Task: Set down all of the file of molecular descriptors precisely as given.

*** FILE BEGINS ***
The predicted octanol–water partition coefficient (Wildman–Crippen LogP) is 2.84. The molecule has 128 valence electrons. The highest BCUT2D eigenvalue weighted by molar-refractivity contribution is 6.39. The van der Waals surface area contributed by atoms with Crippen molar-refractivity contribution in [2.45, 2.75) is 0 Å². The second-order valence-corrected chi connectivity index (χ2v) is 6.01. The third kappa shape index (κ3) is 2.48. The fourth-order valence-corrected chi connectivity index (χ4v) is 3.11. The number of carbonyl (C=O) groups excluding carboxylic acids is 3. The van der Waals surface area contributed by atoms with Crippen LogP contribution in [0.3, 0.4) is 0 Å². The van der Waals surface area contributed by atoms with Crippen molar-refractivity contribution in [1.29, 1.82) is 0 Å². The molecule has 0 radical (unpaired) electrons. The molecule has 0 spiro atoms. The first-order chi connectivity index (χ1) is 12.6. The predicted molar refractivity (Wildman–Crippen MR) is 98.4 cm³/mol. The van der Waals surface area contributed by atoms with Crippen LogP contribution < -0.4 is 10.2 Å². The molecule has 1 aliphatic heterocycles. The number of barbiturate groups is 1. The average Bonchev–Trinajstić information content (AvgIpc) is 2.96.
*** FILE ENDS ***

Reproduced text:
The predicted octanol–water partition coefficient (Wildman–Crippen LogP) is 2.84. The molecule has 128 valence electrons. The highest BCUT2D eigenvalue weighted by molar-refractivity contribution is 6.39. The van der Waals surface area contributed by atoms with Crippen molar-refractivity contribution in [2.45, 2.75) is 0 Å². The second-order valence-corrected chi connectivity index (χ2v) is 6.01. The third kappa shape index (κ3) is 2.48. The fourth-order valence-corrected chi connectivity index (χ4v) is 3.11. The number of carbonyl (C=O) groups excluding carboxylic acids is 3. The van der Waals surface area contributed by atoms with Crippen LogP contribution in [0.3, 0.4) is 0 Å². The van der Waals surface area contributed by atoms with Crippen molar-refractivity contribution in [1.29, 1.82) is 0 Å². The molecule has 0 radical (unpaired) electrons. The molecule has 0 spiro atoms. The first-order chi connectivity index (χ1) is 12.6. The predicted molar refractivity (Wildman–Crippen MR) is 98.4 cm³/mol. The van der Waals surface area contributed by atoms with Crippen LogP contribution < -0.4 is 10.2 Å². The molecule has 1 aliphatic heterocycles. The number of barbiturate groups is 1. The average Bonchev–Trinajstić information content (AvgIpc) is 2.96.